worthing history


Murder in mind
 TO THE GALLOWS: Grim-looking Thurloe House, in High Street, Worthing, was the town’s police station during the 1930s and 1940s. Through its windows in 1933, police sergeant Bernard spotted two men “loitering with intent” – an observation that led them to the gallows.

IT was Wednesday, November 15, 1933, and Police Sergeant Bernard was casually peering out of a window at Worthing police station, then situated at Thurloe House in the High Street.

     He had a clear view across the road to Loader’s photographic store where, at that moment, two men were loitering in a manner that fuelled Sergeant Bernard’s finely honed intuition. He regarded what they were doing as “highly suspicious”.
     What the doughty police sergeant could never have predicted was that his subsequent arrest of the two men for “loitering with intent” could provide a valuable discussion point 74 years later, when the government is considering law changes on the right of police to randomly question members of the public.
     For it was Sergeant Bernard’s intuition, combined with the right he had in 1933 to question members of the public about what may have seemed relatively trivial behaviour, which led to a totally unexpected breakthrough in solving one of the most serious crimes of all.
     NEXT day, the two men, Frederick William Parker and Albert Probert, appeared before Worthing magistrates, charged together with “being suspected persons and loitering in the High Street, Worthing, on November 15, 1933, with intent to commit a felony”.
     Both men pleaded “not guilty”, as did Parker when separately charged with stealing “on or about November 14” an overcoat valued at 10 shillings, the property of John Augustus George Vine.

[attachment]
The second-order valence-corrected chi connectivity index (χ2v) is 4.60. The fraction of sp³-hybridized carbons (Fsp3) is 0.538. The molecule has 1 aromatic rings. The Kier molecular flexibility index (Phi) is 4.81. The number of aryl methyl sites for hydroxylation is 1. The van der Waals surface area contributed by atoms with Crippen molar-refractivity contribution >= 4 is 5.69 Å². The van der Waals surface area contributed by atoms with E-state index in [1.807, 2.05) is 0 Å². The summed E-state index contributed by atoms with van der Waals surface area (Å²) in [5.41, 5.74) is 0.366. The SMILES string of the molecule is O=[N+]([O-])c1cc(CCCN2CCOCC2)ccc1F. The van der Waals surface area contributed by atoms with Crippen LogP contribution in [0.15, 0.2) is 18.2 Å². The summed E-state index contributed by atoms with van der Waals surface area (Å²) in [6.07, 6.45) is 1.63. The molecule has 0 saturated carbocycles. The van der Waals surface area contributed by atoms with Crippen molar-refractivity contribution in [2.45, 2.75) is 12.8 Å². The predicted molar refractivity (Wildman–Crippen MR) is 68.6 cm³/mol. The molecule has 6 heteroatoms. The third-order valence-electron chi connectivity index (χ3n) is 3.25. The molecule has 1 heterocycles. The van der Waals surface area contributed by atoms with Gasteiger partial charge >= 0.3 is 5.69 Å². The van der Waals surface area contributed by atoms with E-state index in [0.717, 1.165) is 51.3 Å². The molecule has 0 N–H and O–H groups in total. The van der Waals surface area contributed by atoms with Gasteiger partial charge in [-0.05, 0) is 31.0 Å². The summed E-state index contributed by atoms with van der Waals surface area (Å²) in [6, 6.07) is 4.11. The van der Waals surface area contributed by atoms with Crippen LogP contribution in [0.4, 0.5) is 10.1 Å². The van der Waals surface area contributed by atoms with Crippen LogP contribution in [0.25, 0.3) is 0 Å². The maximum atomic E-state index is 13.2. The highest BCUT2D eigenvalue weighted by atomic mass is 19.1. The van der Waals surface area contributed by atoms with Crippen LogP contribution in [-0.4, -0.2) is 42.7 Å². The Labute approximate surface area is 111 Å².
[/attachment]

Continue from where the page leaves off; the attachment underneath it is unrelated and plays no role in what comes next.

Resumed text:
By one of those quirks with which crimes are littered, a tiny button from this coat would ultimately lead both petty criminals to the gallows for murder.
     Police Constable Lovell told the court that on instructions from Sergeant Bernard, he watched the two defendants walking down Chapel Road, calling into several shops without seemingly buying anything.
     Challenged by PC Lovell about their intentions, both men said they were “just looking around”. Disbelieving their story, the constable took them both to the police station.
     In 1933, the evidence was considered sufficient to remand them in the cells until the following day.
     At this point, the story moves to a dilapidated general store in Clarence Road, Portslade, late in the evening of November 13 and two days before Parker and Probert’s arrest.
     A reclusive 80-year-old former Worthing businessman named Joseph Bedford ran the shop. He normally closed the premises by 8pm but on this evening, two men were seen loitering outside the premises.
     Two hours later, a neighbour noticed some of Mr Bedford’s wares were still on display on the pavement outside the shop and inside the shop a light was still burning. 
     Now suspicious, he hailed a passing police constable, who flashed his lamp inside the locked shop and saw Mr Bedford staggering about, with injuries to the head and face. An ambulance was called but by the time Mr Bedford reached hospital, he was dead.
     As soon as East Sussex police suspected foul play, they contacted Scotland Yard, from which a senior officer journeyed south to inquire into the circumstances of the case.
     At the opening of the inquest, medical evidence revealed that Mr Bedford had not only suffered face and head injuries but also sustained a broken nose and a fractured skull. It had been a callous attack and the injuries inflicted in the pursuit of what was planned as a minor crime had turned out to be murder most foul.
     Police intuition must have played its part in what followed but the fact that Frederick Parker and Albert Probert had been detained in custody at Worthing for the misdemeanour of  “suspected loitering with intent” was to prove invaluable in solving the murder case several miles away in Portslade.    
     Similarity of the suspicious behaviour of two men witnessed locally before each crime justified further investigation – as did the surprising alacrity with which the two men arrested at Worthing volunteered details of the earlier misdemeanour in the face of surprisingly little firm evidence.
     Only later did it become obvious that they hoped to be far away before the Portslade murder investigation got fully under way.